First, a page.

The most efficient velomobiles can go 34 km/h with 100W (reasonable effort for an average person). When you factor in the time you spend stuck in traffic when driving a car, that's only a factor of 2-3 slower than a car on average.

But building a velomobile is labour intensive and the market is too small for mass production. So I think the key to make them accessible to the nascent solarpunk community is to train people to learn how to make their own and have accessible and cheap, potentially nomad, makerhubs to build them. The Atomic Zombie plans are a great place to learn how to build your own bike from inexpensive components.

@Inês
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@L A U R A
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@mlg

I am a complete fanatic for cob, and natural building in general. "Hand sculpted house" was perhaps my gateway drug into a completely new lifestyle. The first project I was involved in was building a backyard garden shed/greenhouse structure over a summer. We bought a few yards of sand and ~6-8 bales of straw and roof panels. Everything else was salvaged waste like broken sidewalk (urbanite), wood from pallets, old doors. 0 power tools used, only electricity consumption was playing music while building.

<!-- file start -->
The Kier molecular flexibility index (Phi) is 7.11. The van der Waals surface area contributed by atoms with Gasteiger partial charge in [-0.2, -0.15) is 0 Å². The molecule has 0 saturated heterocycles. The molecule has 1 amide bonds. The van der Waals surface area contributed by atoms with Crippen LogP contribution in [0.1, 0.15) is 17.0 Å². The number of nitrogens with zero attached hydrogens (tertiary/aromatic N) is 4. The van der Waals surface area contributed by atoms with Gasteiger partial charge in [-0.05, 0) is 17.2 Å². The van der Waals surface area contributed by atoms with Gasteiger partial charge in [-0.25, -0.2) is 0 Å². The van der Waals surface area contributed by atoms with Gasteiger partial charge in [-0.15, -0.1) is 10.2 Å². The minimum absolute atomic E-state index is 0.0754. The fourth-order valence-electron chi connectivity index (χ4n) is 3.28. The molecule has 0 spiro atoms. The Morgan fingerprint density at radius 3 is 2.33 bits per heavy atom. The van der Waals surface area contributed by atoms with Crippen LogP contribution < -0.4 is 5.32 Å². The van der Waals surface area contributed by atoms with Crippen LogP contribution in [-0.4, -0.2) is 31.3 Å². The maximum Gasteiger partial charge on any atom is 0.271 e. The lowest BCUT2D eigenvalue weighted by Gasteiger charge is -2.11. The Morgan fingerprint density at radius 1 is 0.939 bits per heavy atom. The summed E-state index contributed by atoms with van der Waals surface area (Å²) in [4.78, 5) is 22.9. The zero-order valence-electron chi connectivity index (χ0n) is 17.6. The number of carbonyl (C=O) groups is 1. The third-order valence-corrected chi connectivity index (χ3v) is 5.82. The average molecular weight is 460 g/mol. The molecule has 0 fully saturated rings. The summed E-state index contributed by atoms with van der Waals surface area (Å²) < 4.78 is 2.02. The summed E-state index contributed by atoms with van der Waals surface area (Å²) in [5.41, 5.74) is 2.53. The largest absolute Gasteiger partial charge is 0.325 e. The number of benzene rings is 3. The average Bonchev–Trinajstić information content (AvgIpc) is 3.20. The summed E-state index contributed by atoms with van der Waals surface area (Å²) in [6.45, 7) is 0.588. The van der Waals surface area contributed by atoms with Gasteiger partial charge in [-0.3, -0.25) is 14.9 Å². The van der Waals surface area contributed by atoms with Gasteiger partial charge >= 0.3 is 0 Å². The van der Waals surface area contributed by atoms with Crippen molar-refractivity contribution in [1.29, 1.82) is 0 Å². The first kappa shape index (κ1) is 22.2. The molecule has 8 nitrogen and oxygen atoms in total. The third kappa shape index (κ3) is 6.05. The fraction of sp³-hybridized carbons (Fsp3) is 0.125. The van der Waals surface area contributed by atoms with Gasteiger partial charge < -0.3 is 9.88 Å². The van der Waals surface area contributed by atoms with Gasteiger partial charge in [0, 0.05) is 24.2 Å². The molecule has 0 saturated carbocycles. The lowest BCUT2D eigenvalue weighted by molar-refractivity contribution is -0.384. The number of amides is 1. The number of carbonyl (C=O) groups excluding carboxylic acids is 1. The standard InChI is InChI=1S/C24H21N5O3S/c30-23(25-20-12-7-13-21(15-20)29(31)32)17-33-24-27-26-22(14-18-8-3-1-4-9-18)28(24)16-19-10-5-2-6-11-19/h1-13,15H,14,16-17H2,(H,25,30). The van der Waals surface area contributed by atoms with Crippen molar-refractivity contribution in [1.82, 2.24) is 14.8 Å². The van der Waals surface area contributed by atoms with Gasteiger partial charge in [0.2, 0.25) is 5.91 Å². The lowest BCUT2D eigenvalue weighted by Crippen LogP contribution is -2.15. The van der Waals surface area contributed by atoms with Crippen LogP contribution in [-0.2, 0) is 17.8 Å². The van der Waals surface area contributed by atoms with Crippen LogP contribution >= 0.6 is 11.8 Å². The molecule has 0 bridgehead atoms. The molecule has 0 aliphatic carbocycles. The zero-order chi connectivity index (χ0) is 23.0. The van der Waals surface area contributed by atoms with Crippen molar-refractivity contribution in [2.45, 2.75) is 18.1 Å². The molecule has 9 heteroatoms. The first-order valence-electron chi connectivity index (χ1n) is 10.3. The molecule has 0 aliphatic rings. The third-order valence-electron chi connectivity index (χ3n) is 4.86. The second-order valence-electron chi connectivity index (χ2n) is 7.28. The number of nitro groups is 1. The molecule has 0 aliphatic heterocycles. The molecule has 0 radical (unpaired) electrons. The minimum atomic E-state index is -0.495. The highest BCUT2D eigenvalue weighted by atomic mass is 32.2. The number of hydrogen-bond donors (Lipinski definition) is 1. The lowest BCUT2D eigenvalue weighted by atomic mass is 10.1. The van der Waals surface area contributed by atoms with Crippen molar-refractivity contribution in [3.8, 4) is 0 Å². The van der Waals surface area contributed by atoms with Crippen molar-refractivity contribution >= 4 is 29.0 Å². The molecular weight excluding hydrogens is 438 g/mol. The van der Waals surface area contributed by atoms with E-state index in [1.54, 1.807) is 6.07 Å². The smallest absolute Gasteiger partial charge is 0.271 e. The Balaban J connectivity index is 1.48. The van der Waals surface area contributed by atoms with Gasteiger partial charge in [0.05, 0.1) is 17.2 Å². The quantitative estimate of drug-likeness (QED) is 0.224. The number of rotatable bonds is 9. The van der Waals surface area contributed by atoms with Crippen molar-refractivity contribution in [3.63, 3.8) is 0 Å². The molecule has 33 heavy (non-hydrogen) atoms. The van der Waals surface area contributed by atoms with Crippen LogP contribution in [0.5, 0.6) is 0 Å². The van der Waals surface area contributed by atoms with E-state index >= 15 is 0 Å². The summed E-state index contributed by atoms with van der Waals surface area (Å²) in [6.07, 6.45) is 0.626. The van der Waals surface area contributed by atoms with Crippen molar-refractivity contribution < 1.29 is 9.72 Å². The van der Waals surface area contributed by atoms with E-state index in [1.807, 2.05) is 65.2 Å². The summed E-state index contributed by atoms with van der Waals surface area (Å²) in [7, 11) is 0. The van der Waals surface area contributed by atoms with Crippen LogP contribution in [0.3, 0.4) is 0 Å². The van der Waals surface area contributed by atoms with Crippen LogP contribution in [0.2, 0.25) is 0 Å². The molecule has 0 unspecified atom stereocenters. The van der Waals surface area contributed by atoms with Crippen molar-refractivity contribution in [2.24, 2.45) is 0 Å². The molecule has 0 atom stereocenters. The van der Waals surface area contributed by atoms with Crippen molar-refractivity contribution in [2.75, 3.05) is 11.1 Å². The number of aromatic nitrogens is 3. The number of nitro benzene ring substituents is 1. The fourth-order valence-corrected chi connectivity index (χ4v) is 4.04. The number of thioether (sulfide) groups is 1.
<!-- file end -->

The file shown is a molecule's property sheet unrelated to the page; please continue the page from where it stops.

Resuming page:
Building is really fun. Mixing cob can be done by dancing/stomping the materials + water on a tarp. Building is grabbing chunks of mixed claylike material, and stacking it on top of the walls being built and working it in with your hands or sticks. Building is also accessible to anyone of any shape, age, size, or ability since there are no standard sizes of materials you have to be able to lift and maneuver, and the worksite is safe and fun the whole time. At the end there is no waste/packaging material to haul away and the only impact on the surroundings was a hole that all the clay was dug out of, which could be filled in with any leftover sand. The whole process felt so much sane to me than spending at least 10 times more money for manufactured material shipped from the other side of the world to act as walls.

However, I also sometimes feel conflicted because I'm also generally very interested in the ideas of Buckminster Fuller. His take on housing, the Dymaxion House, was to repurpose military and aerospace manufacturing capacity to build super high tech, efficient, mass produced housing. ANd even though it offends all of my natural building principles, I have to admit something high-tech like the Dymaxion House does seem pretty cool and probably appealing to some people.